The 10 Leading Patient Engagement Solution Providers in 2018 Leading Patient Engagement small - Page 37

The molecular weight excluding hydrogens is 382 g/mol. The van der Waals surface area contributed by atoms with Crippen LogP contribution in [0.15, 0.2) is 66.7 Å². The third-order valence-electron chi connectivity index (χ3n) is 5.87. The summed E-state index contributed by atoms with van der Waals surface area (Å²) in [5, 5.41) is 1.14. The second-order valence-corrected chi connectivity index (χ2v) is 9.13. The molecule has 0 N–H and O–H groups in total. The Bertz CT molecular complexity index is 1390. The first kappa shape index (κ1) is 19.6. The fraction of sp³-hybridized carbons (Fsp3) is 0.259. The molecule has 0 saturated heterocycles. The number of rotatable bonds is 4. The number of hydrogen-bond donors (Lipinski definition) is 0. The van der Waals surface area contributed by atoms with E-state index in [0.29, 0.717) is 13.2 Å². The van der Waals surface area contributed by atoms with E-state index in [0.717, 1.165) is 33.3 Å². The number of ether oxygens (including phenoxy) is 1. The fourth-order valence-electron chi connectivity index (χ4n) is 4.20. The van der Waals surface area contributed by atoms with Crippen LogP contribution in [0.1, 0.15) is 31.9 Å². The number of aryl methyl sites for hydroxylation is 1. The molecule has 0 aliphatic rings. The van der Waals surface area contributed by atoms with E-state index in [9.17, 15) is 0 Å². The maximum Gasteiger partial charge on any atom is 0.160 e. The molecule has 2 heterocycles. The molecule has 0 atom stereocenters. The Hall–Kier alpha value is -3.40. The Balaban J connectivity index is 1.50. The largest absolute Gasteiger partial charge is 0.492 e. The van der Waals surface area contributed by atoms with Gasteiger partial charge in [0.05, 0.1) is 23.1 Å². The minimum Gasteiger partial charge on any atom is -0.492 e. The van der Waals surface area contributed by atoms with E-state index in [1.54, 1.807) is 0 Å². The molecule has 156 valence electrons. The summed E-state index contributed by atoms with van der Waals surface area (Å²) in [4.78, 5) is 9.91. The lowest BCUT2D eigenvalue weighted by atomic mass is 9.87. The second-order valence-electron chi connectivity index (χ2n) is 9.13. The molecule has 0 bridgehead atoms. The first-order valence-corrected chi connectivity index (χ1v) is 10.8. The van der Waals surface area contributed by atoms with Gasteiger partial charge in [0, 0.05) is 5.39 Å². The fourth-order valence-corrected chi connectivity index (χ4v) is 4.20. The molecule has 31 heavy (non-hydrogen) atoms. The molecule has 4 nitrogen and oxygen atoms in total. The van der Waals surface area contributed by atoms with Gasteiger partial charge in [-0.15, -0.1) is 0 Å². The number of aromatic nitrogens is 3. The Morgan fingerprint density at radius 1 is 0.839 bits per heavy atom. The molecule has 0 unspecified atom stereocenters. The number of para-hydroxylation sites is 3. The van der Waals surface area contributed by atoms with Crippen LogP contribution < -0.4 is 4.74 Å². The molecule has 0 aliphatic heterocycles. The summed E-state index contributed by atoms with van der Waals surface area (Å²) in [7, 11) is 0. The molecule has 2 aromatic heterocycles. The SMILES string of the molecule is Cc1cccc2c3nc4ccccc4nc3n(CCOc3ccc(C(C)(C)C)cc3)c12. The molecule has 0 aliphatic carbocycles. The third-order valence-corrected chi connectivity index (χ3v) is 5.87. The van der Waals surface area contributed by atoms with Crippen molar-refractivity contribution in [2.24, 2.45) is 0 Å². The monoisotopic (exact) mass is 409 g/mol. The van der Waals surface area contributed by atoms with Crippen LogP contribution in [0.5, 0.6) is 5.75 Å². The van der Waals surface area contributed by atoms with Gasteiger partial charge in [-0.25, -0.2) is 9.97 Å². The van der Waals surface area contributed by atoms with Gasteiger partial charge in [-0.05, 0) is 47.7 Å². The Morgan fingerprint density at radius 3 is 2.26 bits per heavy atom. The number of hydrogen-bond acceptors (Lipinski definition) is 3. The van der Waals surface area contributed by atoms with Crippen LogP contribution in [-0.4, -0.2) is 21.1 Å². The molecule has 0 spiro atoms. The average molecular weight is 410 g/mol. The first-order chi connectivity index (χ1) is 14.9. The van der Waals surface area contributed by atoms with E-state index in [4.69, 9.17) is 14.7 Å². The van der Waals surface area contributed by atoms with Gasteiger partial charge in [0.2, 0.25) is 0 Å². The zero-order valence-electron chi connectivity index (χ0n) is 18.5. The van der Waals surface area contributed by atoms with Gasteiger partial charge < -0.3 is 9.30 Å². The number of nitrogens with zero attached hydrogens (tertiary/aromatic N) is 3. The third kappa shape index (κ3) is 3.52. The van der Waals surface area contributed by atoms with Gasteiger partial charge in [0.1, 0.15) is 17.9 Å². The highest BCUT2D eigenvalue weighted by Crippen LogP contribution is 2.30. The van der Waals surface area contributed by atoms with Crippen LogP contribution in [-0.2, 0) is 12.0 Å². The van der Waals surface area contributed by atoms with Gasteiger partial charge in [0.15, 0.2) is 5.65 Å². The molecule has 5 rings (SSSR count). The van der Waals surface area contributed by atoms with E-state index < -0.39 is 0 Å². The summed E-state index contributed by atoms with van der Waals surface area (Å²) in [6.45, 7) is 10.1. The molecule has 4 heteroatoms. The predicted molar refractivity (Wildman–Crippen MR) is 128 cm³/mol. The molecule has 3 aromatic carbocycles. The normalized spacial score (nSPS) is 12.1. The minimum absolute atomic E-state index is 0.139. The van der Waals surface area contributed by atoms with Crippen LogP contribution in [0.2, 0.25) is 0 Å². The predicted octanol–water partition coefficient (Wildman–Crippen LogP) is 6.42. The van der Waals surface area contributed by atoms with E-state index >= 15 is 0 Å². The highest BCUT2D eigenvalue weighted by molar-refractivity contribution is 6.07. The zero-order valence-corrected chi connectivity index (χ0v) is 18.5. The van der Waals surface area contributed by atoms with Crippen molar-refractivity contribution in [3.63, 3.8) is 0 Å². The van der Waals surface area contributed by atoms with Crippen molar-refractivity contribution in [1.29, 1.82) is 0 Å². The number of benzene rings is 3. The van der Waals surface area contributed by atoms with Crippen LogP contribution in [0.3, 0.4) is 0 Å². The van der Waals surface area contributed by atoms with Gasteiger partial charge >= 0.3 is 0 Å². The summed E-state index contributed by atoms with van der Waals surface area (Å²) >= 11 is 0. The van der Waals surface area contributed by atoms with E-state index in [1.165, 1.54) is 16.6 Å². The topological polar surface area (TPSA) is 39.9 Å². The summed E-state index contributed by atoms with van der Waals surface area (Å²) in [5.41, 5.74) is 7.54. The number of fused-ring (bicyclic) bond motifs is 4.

Exclusive View PROTEINS ARE BETTER BIOMARKERS THAN GENES About the Author Dr. Steven Pelech is the Founder, President, and Chief Scientific Officer of Kinexus Bioinformatics Corporation, and concurrently a full professor in the Department of Medicine at the University of British Columbia. He was formerly the founder and president of Kinetek Pharmaceuticals. He has authored more than 230 scientific papers and created the SigNET on-line Knowledge-bank. Seasoned with over twenty-five years of experience in the areas of science, business, and administration, he has contributed leadership, vision, and strategic planning to Kinexus. T he costs of sequencing the order of nucleotide bases in the DNA strands found in chromosomes have plummeted by a million-fold over the last 25 years. The entire sequence of 2.9 billion nucleotide base-pairs in a single human genome can now be determined for less than $1000. Complete genomes of hundreds of thousands of people are expected to be sequenced over the next decade. While the acquisition of such genomic knowledge was originally forecasted to herald better diagnostics and therapeutic treatments, the actual deliverables for improved health care have been disappointing. Excluding cancer, it has become apparent that only about 10% of the cases of the most common diseases that afflict our population have a genetic basis that can be ascribed to hereditary mutations in the DNA sequences of specific genes. Over 100 million single nucleotide variants appear to exist in the human population, and perfectly healthy people appear to commonly harbour about 100 or so serious disease-associated mutations without any apparent manifestations of these particular diseases. Studies, with over 50,000 genetically identical twins, have shown no increased risks for the 24 most common diseases amongst the twins than for a twin with the general population. Over 95% of the known 21,300 genes carried in the human genome serve as the blue-prints for the construction of all of the cellular proteins, known as the proteome. These proteins function like molecular robots to regulate and carry out all of the biochemical reactions needed to keep cells alive. Their programming for specific tasks is partly December 2018 35